“I could set up the tent.” Gabe said, and that is how it began. Suddenly a day that looked like every other was instantly transformed into one that was marked with excitement. A simple sunny day was now one that included a “fort tent” – the perfect setting for adventures that include sword fights, battles with dragons and wrestling matches that put the pros to shame.

Gabe and I fought with the awkwardly long poles as we realized we bought the tent as a newly married couple and this was our first time setting it up. A joyous tent initiation I’d say. The boys flailed their nerf swords around the not yet erect tent, passing the time as best they could.

It took longer than we expected, as these things do, but we managed to elevate it to it’s proper towering state. Baron and Roman moved their wrestling from the grass to the tent and Ivy and I laid under the mesh roof watching the perfectly puffed clouds stumble across the ice blue sky. Gabe took it all in from his Adirondack chair with slightly warmed-by-the-sun I.P.A.

Eventually the wrestling ceased and in its place there were games and movies on the iPad, still inside the tent. We spent that afternoon in the tent and the next morning when the gray skies moved in and the first spat of rain hit the brightly green grass we couldn’t bare to put the tent away. Instead, the rain roof was placed on top.

As it turns out a tent is good for both protecting from the harsh rays of the sun as well as sheltering you from the cool rains of Summer. Another day in the tent, this time there were muffins. The perfect portable breakfast that easily transferred to our recently found second home. With muffins there was coffee for Gabe and I and the comfort of sleeping bags and family close by.

Tart dried cherries tasting of Summer sun and the warmth of toasted nuts and Cardamom as comforting as the soft rain that gently tapped on the roof like a guest requesting permission to join us in our tent.

It was a tent. A simple task of setting up that took us all of 20 minutes to complete was all that it took to transform what could have been a day like any other into something magical and one that will be present with us again.

“Remember the time we set up the tent in the yard?” We’ll recount in some chance moment in the far off future when perhaps our children will have children. With longing in our voices we’ll recall the way Roman snuggled into daddy’s lap cozied under the vivid green sleeping bag. And the way Baron ate his muffin by first plucking off the streusel topping then devouring the rest, using his teeth to release the defiant bits that clung to the muffin paper.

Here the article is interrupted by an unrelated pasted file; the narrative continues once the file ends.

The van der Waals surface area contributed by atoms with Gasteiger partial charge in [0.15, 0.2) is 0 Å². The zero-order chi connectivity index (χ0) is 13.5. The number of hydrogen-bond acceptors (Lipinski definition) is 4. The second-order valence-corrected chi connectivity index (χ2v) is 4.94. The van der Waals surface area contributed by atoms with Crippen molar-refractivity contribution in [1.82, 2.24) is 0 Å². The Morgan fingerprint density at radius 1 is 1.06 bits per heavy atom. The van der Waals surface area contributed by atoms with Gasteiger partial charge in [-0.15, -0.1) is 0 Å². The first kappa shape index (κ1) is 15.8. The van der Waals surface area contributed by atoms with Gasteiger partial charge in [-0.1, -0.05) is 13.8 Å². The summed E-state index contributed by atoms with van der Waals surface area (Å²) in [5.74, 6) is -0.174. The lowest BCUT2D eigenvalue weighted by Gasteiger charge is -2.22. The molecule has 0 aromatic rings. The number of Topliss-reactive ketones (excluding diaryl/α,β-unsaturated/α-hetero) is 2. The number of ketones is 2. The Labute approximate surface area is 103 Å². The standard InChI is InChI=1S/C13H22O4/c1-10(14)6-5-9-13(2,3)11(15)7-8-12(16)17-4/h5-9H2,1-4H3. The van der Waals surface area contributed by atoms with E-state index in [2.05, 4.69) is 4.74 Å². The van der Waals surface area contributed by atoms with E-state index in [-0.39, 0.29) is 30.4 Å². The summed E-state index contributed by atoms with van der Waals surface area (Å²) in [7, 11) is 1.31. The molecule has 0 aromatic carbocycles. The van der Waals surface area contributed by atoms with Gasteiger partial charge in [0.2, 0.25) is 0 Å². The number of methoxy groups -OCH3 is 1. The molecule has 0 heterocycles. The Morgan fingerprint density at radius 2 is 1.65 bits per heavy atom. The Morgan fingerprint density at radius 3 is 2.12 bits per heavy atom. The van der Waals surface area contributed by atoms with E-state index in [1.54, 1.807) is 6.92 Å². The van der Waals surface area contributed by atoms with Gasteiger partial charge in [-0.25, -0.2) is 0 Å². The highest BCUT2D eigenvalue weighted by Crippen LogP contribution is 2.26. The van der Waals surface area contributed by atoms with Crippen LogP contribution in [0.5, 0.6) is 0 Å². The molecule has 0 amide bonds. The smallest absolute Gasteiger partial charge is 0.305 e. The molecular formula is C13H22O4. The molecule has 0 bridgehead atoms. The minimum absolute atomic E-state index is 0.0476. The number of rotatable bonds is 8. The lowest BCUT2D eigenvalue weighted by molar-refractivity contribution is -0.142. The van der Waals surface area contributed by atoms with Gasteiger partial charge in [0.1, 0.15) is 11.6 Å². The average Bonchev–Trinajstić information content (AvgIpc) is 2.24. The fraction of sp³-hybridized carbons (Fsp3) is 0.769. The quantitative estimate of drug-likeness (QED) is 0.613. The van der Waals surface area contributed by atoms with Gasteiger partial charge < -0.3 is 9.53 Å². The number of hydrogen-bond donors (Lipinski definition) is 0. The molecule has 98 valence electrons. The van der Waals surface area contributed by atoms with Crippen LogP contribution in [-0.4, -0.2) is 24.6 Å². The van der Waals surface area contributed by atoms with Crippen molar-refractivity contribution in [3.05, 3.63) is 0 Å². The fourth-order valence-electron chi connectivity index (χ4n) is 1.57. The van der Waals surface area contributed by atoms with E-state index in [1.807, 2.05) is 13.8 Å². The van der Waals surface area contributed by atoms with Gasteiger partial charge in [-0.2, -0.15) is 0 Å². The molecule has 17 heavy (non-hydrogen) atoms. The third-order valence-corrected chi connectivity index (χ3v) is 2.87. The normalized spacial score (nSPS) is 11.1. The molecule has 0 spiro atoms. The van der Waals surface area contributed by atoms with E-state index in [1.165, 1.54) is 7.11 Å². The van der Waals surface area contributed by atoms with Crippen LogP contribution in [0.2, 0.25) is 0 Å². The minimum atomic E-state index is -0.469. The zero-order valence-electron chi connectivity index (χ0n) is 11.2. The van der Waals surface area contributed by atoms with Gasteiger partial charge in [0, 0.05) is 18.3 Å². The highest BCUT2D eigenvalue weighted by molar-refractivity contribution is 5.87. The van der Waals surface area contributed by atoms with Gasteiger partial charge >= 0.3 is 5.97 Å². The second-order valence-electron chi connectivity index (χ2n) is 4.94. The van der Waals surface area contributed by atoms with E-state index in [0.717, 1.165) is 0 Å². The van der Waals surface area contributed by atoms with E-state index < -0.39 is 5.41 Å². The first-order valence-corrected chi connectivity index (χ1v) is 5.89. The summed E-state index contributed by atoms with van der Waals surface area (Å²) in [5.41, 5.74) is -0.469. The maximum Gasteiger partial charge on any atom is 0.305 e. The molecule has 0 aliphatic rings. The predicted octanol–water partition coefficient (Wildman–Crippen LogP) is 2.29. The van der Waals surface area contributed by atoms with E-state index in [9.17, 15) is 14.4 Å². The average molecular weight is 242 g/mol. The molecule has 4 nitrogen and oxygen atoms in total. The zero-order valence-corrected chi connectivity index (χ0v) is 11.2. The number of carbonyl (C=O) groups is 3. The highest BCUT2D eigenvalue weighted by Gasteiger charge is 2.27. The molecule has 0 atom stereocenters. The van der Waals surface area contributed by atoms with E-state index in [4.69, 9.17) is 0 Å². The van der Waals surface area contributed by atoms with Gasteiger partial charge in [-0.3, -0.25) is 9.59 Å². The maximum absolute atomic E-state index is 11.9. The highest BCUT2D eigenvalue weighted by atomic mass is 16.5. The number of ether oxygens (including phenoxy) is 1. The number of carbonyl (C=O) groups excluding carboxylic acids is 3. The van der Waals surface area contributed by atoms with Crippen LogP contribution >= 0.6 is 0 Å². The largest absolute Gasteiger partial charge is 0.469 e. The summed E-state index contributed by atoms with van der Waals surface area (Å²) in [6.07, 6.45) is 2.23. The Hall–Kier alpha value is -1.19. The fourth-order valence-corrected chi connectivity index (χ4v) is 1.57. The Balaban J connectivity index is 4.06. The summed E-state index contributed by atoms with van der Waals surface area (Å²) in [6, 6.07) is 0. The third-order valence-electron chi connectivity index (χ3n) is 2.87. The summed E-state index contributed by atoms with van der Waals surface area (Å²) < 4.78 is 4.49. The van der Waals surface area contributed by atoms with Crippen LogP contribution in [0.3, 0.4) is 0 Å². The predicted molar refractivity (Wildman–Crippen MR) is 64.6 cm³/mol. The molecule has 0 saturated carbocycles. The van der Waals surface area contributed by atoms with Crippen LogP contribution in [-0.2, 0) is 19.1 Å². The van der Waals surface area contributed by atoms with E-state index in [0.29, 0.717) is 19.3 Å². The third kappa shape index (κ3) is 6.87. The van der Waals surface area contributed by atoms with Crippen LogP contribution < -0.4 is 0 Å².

Days easily roll into the next and after awhile they all start to look the same. The monotony can become deafening making the thought of breaking out of the routine seem almost impossible. And then someone suggests building a tent and the day is new, different, and exciting. The routine is put on hold until further notice and we fail to fall into our rhythm as this disruption has shaken us in the best way possible.

In the midst routine it is easily to switch into cruise control, setting you on your path so that you don’t have much to think about except what is right in front of you. The problem I come up against is that everything that surrounds me starts to lose focus. My depth of field narrows and all I see is what is mere moments away. With a subtle agitation every thing is knocked out of balance causing things that were there all along to speak up and become noticeable.

In our breach of routine that was the tent, I stopped to appreciate how young and innocent Roman’s voice still sounds – this won’t be for very much longer. The way he fumbles over his words and his eyes tell of his excitement before a word escapes from his mouth as he tells a story. How Baron is eager to learn continually asking for further explanation of words like anticipate and then setting up the remaining muffins as a math problem taking away one from the three that are now two. He happily eats his subtraction. And Ivy who in a matter of a few days transformed from baby into a full fledged member of the family that interacts and responds to us all. Never ceasing to move, she crawls over us all taking in each snuggle and kiss that comes her way.

The muffin pans get cleaned and the tent gets taken down and puts up a fight in submitting to fit in its convenient black tote. Routine sets in once again. It’s not all bad, in fact some sort of schedule is necessary in order to effectively run a family of five smoothly. But the reminder to occasionally through the routine off balance is one that I won’t soon forget.



Cherry Muffins with Walnut, Sesame Seed, and Cardamom Streusel

These muffins are sweet enough to be deemed a weekend breakfast treat but contain the hearty and nutritious crunch from walnuts and sesame seeds. My favorite dried cherries are Montmorency Cherries that can be found at Trader Joe’s. They are pleasant tart and plump of beautifully when warmed with vanilla, lemon zest, cinnamon, and water. The extra step of plumping the dried fruit prevents them from stealing any of the moisture out of the muffin, leaving you with a perfectly moist cake.

5 tablespoons butter, softened
½ cup (3 ½ ounces) dark brown sugar
1 large egg
¾ cup whole milk yogurt
1 ½ cups (6 ¾ ounces) all-purpose flour
1 ½ teaspoons baking powder
¼ teaspoons baking soda
½ teaspoon kosher salt
¾ cup dried cherries
¼ cup water
½ vanilla bean or 1 teaspoon vanilla extract
½ teaspoon lemon zest
¼ teaspoon cinnamon
pinch nutmeg

¾ cup all purpose flour
½ cup walnuts, chopped
1 stick (4 ounces) butter, melted
pinch cardamom (or the seeds from 4 pods, ground)
¼ teaspoon kosher salt
¼ cup turbinado sugar (you may substitute brown sugar)
1 tablespoon sesame seeds

Pre-heat oven to 350*

Line a muffin tin with 12 muffin papers.

In a small saucepan combine the dried cherries, water, lemon zest, cinnamon, and nutmeg. Over low heat bring to a gentle simmer then remove from the stove and let stand while you prepare the muffin batter. Alternately you can place this all in a small bowl, cover with plastic wrap and microwave for one minute and then let stand. The cherries will soak up the liquid until very little remains.

Combine the flour, baking powder, baking soda, and salt in a bowl and use a whisk to combine.